The Open Bitcoin Privacy Project (OBPP) – an open-source, global organization whose mandate is to improve financial privacy within the Bitcoin ecosystem – has released its second report rating Bitcoin wallets.
In the new report, OBPP assesses 20 wallets, double the amount of wallets examined in its inaugural report. Each wallet was subjected to 68 privacy tests with variable weights representing the relative importance of each measure. The result of each test was converted to a raw numeric score between 0 and 100 and multiplied by the test’s weighting factor. Each wallet was assessed in five categories: privacy from blockchain observers, privacy from network observers, privacy from transaction participants, privacy from physical adversaries and privacy from wallet providers.
Ledger ranked first in overall wallet privacy, with a score of 50 out of 100. For its analysis, OBPP focused on the Ledger Nano, which is a USB stick that can be inserted into a desktop computer. The organization says that while Ledger’s Chrome extension does not support advanced privacy features such as mixing or maintaining a local copy of the blockchain, it found that Ledger outperformed its competitors in handing privacy basics.
“The Chrome extension’s interface is designed to help users avoid address reuse, and provides excellent support for managing accounts within a single wallet,” says OBPP in its report. “Multiple account support is growing increasingly important as users’ interact with the world using Bitcoin while assuming many online identities.”
Rounding out the rankings in overall wallet privacy are:
(2) Breadwallet: A popular iOS wallet, Breadwallet uses a Simplified Payment Verification architecture that allows it to attain balance information directly from nodes in the Bitcoin network. “By accessing the Bitcoin network directly, this avoids leaking some of the information commonly transmitted from mobile clients to wallet providers,” notes the report.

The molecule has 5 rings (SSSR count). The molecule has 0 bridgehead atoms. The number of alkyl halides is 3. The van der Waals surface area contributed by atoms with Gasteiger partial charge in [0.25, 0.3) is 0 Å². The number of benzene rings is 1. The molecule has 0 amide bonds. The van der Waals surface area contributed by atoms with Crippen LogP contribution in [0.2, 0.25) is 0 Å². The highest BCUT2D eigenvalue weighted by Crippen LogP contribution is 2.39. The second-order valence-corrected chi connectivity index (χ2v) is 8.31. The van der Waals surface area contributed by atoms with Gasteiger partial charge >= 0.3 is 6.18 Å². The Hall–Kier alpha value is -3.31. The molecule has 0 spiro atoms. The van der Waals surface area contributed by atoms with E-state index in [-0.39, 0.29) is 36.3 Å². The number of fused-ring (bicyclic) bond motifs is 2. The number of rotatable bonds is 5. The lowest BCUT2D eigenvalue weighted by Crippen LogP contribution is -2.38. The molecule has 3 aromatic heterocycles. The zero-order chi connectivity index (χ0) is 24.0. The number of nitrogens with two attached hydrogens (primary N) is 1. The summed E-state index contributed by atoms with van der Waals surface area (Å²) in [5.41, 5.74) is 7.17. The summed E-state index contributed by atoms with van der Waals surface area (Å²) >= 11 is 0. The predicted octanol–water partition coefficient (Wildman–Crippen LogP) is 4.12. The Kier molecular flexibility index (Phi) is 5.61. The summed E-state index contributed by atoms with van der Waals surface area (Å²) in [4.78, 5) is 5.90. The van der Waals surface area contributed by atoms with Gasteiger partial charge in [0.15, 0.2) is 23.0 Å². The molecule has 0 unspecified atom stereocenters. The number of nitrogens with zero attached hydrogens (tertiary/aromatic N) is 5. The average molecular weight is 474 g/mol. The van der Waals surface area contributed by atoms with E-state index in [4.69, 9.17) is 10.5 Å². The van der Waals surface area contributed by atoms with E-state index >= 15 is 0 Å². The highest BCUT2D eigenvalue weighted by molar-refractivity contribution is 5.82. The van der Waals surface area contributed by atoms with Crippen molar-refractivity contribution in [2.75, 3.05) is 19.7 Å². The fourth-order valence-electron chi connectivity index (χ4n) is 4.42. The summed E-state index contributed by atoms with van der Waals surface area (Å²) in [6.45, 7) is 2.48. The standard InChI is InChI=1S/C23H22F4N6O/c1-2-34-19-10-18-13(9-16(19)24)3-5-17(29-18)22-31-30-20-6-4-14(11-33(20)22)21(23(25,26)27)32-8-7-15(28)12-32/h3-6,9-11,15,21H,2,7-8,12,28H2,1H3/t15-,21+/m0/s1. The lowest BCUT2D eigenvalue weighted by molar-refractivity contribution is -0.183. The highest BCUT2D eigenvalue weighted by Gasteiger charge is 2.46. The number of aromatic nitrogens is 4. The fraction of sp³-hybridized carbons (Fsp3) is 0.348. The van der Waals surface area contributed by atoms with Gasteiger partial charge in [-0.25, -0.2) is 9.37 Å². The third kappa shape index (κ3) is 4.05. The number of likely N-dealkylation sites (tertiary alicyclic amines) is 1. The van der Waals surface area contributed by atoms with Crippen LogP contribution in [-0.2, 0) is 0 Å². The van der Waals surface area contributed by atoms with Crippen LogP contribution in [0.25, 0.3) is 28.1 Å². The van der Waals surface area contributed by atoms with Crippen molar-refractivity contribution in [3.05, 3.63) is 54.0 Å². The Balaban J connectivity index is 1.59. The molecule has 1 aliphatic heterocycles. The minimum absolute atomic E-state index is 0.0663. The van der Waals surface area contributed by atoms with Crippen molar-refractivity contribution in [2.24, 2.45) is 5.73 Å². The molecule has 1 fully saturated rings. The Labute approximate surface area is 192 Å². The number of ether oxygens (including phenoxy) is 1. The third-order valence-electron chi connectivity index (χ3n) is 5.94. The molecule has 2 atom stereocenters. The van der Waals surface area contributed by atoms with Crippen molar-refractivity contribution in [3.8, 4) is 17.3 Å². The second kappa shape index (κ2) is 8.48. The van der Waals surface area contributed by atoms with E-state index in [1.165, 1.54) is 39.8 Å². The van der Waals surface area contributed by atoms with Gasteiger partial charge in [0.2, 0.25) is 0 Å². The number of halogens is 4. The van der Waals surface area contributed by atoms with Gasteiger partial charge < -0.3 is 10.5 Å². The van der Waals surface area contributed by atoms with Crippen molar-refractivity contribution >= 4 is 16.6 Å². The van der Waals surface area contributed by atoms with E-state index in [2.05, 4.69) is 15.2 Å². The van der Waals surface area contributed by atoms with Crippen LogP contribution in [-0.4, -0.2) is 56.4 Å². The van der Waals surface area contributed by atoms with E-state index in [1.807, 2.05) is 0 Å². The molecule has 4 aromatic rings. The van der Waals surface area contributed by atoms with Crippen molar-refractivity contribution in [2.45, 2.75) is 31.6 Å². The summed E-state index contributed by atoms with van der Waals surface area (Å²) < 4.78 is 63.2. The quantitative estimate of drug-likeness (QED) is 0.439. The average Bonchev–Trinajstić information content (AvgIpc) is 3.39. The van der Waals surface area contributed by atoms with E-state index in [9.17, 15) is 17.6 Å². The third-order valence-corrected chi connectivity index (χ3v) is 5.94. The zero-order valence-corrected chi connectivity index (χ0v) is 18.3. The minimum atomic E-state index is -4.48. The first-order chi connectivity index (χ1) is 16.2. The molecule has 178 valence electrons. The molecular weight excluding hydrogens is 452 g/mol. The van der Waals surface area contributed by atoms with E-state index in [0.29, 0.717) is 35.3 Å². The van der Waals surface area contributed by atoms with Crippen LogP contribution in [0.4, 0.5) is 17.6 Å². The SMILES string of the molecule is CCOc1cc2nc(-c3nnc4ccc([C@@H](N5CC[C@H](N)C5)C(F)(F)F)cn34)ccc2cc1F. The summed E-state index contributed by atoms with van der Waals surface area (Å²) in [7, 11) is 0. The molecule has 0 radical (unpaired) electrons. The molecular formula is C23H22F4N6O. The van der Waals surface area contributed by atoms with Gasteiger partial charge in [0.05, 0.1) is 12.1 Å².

(3) Airbitz: Airbitz was one of the first mobile wallets to use an HD architecture, allowing it to easily protect user privacy by automatically generating new addresses for receipt of funds and change, as well as allowing more advanced support for multiple accounts than many of its competitors. However, says the report, Airbitz needs additional controls to thoroughly protect blockchain privacy, such as mixing funds.
(4) Darkwallet: Although its code base has not been touched since OBPP’s previous review, its decline from first to fourth in the ranking was caused mainly by updates to the organization’s threat model. “To date, Darkwallet is still one of only two graphical wallets with CoinJoin support, and one of a handful with ECDHM address support,” says the report. “Darkwallet enables both CoinJoin and ECDHM addresses by default. However, disuse has reduced the available number of Darkwallet partners for CoinJoin transactions, yielding very limited use at present. After a short timeout period, if no other users are available to mix with, the transaction will proceed without the use of CoinJoin.”
(5) ArcBit: The report states: “While adoption of ECDHM addresses has been slow among wallet clients outside of Darkwallet, ArcBit has attempted to reinvigorate the technology with a rebranding they call ‘forwarding addresses.’ Such addresses help users avoid address reuse, and make the sharing of addresses on social networks safe for the first time. A prominent weakness for ArcBit and many other mobile wallets is protecting users from network observers. While forwarding addresses help protect user privacy on the blockchain, their computationally intensive architecture requires ArcBit users to entrust their privacy to trusted servers, which help to track payments on behalf of the iOS wallet client.”